TABLE 1
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Table 1. Expert panel characteristics (n = 17).

Regarding participants’ working experience, the shortest and longest time participants had been registered/practiced/taught in their professional field was 5 and 42 years, respectively. The average (mean) number of years of working experience was 25.2 years. Response rates are an important consideration for expert consultation, being an indication of the level of enthusiasm and engagement in the research amongst experts (34). Forty-three (43) experts were initially invited to participate, of whom 17 (40%) completed an initial survey. Subsequent recovery rates were relatively high, with 15 (88%) of the 17 initial participants completing the second round and 12 (71%) completing the third.

3.2. Rating rounds–interprofessional competency indicators

Consensus agreement was indicated in the first round by a median rating of 70 or greater and with a quartile deviation of 20 or less. Amongst the 17 experts who completed the first round, there was consensus agreement around the relevance or importance of 36 of the 78 interprofessional competency indicators included in the initial survey instrument. Three items in the initial survey were identified by consensus as unimportant (i.e., had a median score of less than 30 and an interquartile range of 20 or less). These were the leadership competency indicator helps manage co-location, and the skills competency indicators education skills and counseling.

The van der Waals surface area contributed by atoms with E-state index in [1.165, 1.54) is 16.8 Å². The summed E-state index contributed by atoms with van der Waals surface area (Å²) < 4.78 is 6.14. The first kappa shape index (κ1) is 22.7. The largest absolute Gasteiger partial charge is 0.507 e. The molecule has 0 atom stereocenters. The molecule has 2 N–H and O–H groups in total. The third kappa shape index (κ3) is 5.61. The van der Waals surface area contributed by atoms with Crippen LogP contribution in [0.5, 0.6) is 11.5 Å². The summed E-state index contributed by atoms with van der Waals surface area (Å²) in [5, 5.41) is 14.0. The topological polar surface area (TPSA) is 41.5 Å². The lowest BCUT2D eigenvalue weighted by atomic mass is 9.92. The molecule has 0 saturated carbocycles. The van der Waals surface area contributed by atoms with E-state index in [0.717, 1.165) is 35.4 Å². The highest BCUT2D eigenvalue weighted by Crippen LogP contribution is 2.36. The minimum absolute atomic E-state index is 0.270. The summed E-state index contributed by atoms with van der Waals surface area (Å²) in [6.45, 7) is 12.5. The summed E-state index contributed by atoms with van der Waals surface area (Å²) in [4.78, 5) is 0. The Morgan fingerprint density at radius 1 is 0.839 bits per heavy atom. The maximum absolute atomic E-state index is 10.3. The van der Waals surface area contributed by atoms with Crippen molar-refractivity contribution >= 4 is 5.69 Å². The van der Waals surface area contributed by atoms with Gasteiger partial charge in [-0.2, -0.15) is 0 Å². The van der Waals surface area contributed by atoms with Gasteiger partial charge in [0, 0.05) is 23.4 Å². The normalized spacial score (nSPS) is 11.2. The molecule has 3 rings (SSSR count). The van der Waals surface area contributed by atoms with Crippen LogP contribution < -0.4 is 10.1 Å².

There was uncertainty around 39 of the indicators in the primary survey (those having received a median score between 30 and 70 and/or a quartile deviation over 20). These indicators were re-rated in the second round. Also rated in the second round were 8 additional indicators mentioned by 6 participants in the open-ended question included in the first round. These were avoiding bullying/antisocial behavior (actively anti-bullying/speaking up) which was characterized in later rounds as an “interpersonal relationships and mutual support” competency; reflection, active listening skills, self-awareness, cultural safety/competency to work with difference and followership–the ability to take direction well which were characterized as “student skill” competencies, and understanding interprofessional values and ethics and having ability to work to strengths, which were both characterized as indicators in the “student knowledge” competency domain. An overview of all competencies and indicators included in the study is provided in Table 2.